Source: Drug Enforcement Administration – November 2013

Treatment of Opioid Dependence: A Call for an Evidence-Based Approach

evidenceDespite decades of accumulated data on the effectiveness of medication-assisted treatment (MAT), gaps remain between evidence-based standards and current practices. The authors of a recent study attribute these gaps largely to “regulatory constraints and pervasive suboptimal clinical practices.” The study appeared in August in Health Affairs; the authors are affiliated with U.S. or Canadian medical institutions. This article focuses on the findings and recommendations pertaining to the U.S.

Based on evidence from many randomized trials, large-scale longitudinal studies, and meta-analyses that show the effectiveness of MAT, the authors recommend four policy changes:

  • Eliminate restrictions on office-based methadone prescribing, and adopt the direct administration and dispensing of methadone in pharmacies. This will require changes in federal and, in some cases, state law.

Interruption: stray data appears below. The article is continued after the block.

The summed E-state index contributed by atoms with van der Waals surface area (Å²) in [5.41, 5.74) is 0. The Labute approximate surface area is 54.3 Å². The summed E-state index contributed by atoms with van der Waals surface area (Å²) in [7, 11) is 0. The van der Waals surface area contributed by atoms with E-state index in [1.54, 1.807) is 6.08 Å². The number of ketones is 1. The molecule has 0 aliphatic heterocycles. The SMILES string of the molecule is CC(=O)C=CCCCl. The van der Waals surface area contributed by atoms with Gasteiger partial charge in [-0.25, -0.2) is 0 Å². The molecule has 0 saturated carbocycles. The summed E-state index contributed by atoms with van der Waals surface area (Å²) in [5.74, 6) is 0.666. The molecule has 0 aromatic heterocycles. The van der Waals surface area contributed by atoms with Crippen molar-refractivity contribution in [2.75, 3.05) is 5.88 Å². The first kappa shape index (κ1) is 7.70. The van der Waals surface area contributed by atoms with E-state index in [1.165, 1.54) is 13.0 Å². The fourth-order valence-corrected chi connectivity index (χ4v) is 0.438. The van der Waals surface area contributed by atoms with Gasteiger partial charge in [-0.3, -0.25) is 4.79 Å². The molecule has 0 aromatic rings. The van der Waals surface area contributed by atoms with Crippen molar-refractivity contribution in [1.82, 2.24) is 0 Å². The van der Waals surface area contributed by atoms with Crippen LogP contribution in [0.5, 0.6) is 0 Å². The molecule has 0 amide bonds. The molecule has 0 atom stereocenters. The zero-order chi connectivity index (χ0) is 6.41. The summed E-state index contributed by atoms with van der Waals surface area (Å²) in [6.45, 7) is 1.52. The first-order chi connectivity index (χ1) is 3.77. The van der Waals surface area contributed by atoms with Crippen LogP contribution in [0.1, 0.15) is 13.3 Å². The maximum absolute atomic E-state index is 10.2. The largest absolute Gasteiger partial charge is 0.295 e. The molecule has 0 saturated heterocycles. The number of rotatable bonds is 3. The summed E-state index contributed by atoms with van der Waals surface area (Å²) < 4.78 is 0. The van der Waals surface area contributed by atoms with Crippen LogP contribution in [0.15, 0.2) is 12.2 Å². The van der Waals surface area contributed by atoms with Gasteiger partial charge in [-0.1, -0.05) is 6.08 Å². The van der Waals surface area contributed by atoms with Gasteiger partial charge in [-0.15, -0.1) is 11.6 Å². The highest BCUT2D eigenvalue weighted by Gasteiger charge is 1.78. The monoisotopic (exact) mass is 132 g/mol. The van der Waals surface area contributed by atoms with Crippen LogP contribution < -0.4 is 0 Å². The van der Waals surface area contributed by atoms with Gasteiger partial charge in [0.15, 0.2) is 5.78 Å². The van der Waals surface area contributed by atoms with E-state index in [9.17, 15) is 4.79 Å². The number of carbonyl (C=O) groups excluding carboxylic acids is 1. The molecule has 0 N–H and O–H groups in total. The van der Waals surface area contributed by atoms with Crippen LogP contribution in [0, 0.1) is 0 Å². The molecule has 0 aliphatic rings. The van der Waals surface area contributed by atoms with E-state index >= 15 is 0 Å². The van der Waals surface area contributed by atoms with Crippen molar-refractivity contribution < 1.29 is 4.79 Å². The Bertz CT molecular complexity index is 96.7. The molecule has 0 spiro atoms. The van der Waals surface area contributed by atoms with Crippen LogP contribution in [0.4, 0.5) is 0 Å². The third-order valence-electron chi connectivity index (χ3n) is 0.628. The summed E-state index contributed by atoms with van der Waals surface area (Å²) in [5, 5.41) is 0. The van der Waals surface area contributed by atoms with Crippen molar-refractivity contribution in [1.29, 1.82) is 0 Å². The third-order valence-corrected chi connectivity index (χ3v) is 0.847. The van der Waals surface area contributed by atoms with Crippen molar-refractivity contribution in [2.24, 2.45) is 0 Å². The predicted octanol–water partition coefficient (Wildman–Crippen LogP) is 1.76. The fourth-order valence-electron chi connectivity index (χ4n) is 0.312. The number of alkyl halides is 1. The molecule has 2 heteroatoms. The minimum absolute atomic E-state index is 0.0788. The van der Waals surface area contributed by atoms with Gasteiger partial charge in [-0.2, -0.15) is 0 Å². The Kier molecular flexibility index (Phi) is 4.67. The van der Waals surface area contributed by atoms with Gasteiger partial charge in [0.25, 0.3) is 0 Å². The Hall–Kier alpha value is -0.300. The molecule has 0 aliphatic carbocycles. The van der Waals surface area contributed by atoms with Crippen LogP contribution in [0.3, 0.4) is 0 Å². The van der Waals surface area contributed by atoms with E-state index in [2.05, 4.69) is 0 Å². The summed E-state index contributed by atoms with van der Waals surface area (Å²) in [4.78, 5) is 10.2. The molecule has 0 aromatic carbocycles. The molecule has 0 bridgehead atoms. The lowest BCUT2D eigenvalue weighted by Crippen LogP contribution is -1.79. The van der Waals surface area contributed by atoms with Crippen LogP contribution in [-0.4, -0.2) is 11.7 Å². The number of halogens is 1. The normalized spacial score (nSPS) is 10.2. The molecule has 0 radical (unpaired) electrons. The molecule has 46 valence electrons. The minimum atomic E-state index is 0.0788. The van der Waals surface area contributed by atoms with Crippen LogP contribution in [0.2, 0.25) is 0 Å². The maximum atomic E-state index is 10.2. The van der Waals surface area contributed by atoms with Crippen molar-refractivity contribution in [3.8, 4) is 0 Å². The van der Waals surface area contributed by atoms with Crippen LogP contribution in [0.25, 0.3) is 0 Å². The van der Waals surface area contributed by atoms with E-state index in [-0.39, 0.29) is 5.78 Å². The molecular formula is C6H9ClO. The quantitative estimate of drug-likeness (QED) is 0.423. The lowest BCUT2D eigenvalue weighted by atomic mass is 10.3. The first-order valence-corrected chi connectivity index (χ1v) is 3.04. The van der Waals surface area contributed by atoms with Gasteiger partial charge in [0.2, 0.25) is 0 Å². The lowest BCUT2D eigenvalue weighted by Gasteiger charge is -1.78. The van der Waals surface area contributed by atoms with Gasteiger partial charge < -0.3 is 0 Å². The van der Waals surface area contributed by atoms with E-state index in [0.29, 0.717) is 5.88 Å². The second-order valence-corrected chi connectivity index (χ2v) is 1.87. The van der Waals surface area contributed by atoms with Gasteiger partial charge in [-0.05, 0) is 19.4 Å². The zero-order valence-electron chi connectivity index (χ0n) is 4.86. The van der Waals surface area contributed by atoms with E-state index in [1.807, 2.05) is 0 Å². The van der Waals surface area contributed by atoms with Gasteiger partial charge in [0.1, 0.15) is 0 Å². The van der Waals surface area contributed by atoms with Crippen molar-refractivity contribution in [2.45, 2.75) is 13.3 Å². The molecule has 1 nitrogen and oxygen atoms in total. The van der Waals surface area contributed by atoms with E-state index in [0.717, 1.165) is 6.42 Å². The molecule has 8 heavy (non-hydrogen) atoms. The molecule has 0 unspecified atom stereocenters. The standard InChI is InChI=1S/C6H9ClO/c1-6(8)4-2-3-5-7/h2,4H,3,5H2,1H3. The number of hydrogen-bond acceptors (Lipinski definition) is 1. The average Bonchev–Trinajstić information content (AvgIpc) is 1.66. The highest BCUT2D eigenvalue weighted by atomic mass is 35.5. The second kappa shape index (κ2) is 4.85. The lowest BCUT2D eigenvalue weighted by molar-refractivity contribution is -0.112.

• Reduce financial barriers to treatment, such as copayment variations. Provide universal coverage for MAT via public and private insurers.
  • Reduce reliance on opioid detoxification; strong scientific evidence shows that some types are ineffective and possibly harmful.
  • Create and evaluate mechanisms to integrate emerging treatments, such as slow-release buprenorphine implants.

These steps, the authors believe, “can greatly reduce the harms of opioid dependence by maximizing the individual and public health benefits of treatment.”

Following is a discussion of the authors’ specific concerns and recommendations.

Office-based methadone prescribing. The authors note that access to methadone in the U.S. is heavily regulated and “more restricted in the United States than elsewhere in the developed world.” Fewer than 10 percent of all opioid-dependent people in the U.S. currently receive treatment—yet the number of methadone-prescribing facilities has changed little since 2002. Currently only about 8 percent of all substance abuse treatment facilities offer methadone maintenance treatment (MMT).